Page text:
About the game...
LevAIthans (Lev-Aye-Eye-thans) is a adventure, card game, using adjustable, pre-made characters, influenced by Tron. Players, called Controllers, add various types of Bytes to their Byte Mat, or playing field. Each Byte has different base stats and abilities, but they can all be expanded with Programming Cards. Programming Cards fit into Expansion slots for each Byte, some are permanent and some are temporary. Some Bytes can "swarm", which means they work with other alike Bytes during the Hack and Defense phase.
LevAIthans is an adventure, card game combined with adjustable, pre-made characters called, Bytes. Players, called Controllers, work together or solo to Hack into the Security Program and shut it down in order to obtain the Corporate Secrets and win the game.
Playing is a exciting trek into digital life, with Controllers deciding to work together, or each go solo (lone-wolf-style) to take out the Security Program that is working to stop them.
Controllers draw 5 cards from their deck, keep two, and roll their die to Start the game. The amount of the die roll determines how many Bits that Controller receives for the Round, and also how many segments they can move their Token on one of the boards. Bits received at the start of the Round can be used to Initialize a new Byte, or Run one already active. Yes, each Byte requires Bits to Run every Round.
A Byte without Bits is deleted. Bits rollover, but the max for each Controller is 64. Bits used to Initialize a new Byte are not counted against Moving, and the original roll value is still used. Two Controllers may not occupy the same point though, but they can occupy the same segment (at each endpoint). Two Controllers and two Security Patches sharing the same segment are as one unit (with each Controller using one Byte together). Movement is along the segment between two points, with each segment being one space, and not the endpoints as some segments are longer than just the space between two points. Each Controller travels clockwise around two different boards: the Circuit Board (Yellow outside, Red inside) is where the adventure begins, and Controllers may select any point along the outside edge marked with "S" circles (for Start). Controllers must reach the center to be transmitted into the mainframe and move to the Server Farm (Red outside, Yellow inside).
After being transmitted into the Server Farm, once again Controllers must travel around the board clockwise to reach the Security Program to shut it down. While the Controllers are trying to get to the Security Program and shut it down, it is sending Security Patches to elminate Controller's Bytes, and eventually eliminate each Controller.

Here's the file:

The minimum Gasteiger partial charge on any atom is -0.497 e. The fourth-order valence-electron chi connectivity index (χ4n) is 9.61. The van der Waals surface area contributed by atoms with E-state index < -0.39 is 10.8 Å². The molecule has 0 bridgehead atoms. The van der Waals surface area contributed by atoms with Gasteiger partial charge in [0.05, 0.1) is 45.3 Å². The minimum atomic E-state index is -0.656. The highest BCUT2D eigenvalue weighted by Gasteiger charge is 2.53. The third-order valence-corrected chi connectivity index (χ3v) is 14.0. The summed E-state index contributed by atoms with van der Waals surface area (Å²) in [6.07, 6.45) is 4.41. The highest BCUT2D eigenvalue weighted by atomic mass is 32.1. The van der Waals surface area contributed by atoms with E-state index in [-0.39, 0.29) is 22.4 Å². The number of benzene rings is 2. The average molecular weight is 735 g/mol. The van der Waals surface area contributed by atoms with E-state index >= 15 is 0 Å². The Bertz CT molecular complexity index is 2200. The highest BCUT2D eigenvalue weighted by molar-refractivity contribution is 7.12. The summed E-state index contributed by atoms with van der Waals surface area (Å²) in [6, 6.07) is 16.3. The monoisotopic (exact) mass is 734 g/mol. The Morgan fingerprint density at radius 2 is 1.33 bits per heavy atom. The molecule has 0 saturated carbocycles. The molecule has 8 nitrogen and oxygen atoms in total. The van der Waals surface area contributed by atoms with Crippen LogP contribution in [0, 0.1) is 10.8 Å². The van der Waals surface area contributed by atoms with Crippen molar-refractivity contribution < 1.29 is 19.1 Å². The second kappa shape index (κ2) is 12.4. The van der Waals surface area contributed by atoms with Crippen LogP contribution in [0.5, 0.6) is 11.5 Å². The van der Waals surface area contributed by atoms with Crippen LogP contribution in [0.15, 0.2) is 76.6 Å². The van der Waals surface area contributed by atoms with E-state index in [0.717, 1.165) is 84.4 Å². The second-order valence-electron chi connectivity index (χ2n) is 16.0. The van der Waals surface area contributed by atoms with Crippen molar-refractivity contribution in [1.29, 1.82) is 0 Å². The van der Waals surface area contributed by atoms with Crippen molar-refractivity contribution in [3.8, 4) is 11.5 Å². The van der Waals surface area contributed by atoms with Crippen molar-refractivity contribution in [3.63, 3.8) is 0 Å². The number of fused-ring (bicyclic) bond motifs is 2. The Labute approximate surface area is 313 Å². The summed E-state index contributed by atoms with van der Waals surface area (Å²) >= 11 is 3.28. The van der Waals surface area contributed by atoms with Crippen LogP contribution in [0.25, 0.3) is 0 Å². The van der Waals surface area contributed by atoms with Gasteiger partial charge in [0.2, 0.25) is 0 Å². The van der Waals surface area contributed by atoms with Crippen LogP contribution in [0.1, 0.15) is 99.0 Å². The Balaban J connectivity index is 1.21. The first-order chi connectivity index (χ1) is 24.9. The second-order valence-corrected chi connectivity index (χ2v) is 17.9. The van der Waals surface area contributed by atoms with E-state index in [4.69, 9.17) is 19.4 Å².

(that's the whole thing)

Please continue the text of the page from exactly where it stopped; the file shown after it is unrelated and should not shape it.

Controllers that are going solo (lone-wolf-style), will have to "beef up" their Bytes and be able to use them as one unit in order to have a chance.
At any time Controllers may decide to switch to teams or split up teams. Doing so however, means the Security Program either refreshes whatever Bits it has lost, or the amount of Security Patches active on both boards, doubles.
Playing the game is divived into Rounds. Each Round is broken down into steps, or phases, which allow for specific events to occur in that phase only, and starts with the Draw/Generation phase.
Draw/Generation phase -
The start of the game, the Controller draws 5 cards, keeps two, places the other three facedown at the bottom of their deck, and then they roll 1D6. This value is added to their Bits for the Round. At the start of every other Round, the Controller draws enough cards to have 2 in-hand, or discards enough to only have two cards.
Upkeep phase - Any active Bytes have their Run value subtracted from the Controller's total Bits (including the Bits generated at the start of the Round).
Initialize/Run phase - Remaining Bits not used to cover the Run value(s) during Upkeep, can be used to Initialize a new Byte that is placed on one of the "S" circles, but cannot move into the next Round. Any active Bytes may use any amount of the total roll value to move around either board, in other words, all of a Controller's active Bytes can share that 1D6 roll. During this phase, Controllers may Run a Program by playing a Programming Card that attaches to an available Expansion Slot for one Byte only. All Bytes have access to the first Expansion Slot, but must Upgrade to have access to the second and third. By default all Programming Cards require 4 Bits to Run, and are either permanent with an "&" symbol, or temporary with an "IF" statement. Temporary Programming Cards can only be used once per game, unless they are refreshed by some other event. Permanent Programmning Cards can be used multiple times, but have to have the Bits covered every Round, just like a Byte. After that Controller finishes their Initialize/Run phase, their teammates in clockwise order may use any Programming Card they have the Bits for, but after it is activated, it is "deleted" before that Controller begins their Round. After any teammates have had their chance, everyone else has the chance to Run a Program in clockwise order.
Hack/Defense phase -
A. J.'s Notes...While I was figuring out a system to include for The Legend of Ezmerelda, I veered off into a tangent with this game idea. I had a rough concept in my mind, but had some trouble working out a good name. That is always a sticking point for me during any creative process; coming up with a name. Sort of how giving something a name has a way of making that something seem less scary, or more real, with a name it becomes a solid idea for me instead of a wispy thought. Of course I had to finish The Legend of Ezmerelda before I could begin LevAIthans, so here we are a few years later! More details coming soon!